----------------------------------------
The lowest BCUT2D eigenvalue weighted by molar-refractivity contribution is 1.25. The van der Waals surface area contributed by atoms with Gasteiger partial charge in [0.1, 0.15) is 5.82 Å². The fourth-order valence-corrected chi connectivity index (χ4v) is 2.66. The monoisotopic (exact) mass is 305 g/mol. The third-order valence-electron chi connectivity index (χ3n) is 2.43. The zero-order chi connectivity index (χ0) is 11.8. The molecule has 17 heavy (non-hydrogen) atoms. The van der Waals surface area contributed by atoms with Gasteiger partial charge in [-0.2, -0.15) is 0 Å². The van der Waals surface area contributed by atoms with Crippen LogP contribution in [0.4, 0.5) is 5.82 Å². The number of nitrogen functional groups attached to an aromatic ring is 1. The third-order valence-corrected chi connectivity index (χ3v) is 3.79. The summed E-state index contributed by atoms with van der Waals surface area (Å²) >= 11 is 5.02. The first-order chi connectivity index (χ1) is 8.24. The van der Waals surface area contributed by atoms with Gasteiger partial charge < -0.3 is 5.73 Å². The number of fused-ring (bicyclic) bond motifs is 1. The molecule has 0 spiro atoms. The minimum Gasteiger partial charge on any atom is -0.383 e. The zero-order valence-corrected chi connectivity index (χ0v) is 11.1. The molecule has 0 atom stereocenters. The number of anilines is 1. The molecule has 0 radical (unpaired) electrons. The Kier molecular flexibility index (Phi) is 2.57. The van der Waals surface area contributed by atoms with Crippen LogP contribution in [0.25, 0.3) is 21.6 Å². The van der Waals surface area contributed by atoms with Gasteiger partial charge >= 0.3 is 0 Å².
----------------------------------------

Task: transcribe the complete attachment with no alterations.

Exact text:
The lowest BCUT2D eigenvalue weighted by molar-refractivity contribution is 1.25. The van der Waals surface area contributed by atoms with Gasteiger partial charge in [0.1, 0.15) is 5.82 Å². The fourth-order valence-corrected chi connectivity index (χ4v) is 2.66. The monoisotopic (exact) mass is 305 g/mol. The third-order valence-electron chi connectivity index (χ3n) is 2.43. The zero-order chi connectivity index (χ0) is 11.8. The molecule has 17 heavy (non-hydrogen) atoms. The van der Waals surface area contributed by atoms with Gasteiger partial charge in [-0.2, -0.15) is 0 Å². The van der Waals surface area contributed by atoms with Crippen LogP contribution in [0.4, 0.5) is 5.82 Å². The number of nitrogen functional groups attached to an aromatic ring is 1. The third-order valence-corrected chi connectivity index (χ3v) is 3.79. The summed E-state index contributed by atoms with van der Waals surface area (Å²) >= 11 is 5.02. The first-order chi connectivity index (χ1) is 8.24. The van der Waals surface area contributed by atoms with Gasteiger partial charge < -0.3 is 5.73 Å². The number of fused-ring (bicyclic) bond motifs is 1. The molecule has 0 spiro atoms. The minimum Gasteiger partial charge on any atom is -0.383 e. The zero-order valence-corrected chi connectivity index (χ0v) is 11.1. The molecule has 0 atom stereocenters. The number of anilines is 1. The molecule has 0 radical (unpaired) electrons. The Kier molecular flexibility index (Phi) is 2.57. The van der Waals surface area contributed by atoms with Crippen LogP contribution in [0.25, 0.3) is 21.6 Å². The van der Waals surface area contributed by atoms with Gasteiger partial charge >= 0.3 is 0 Å².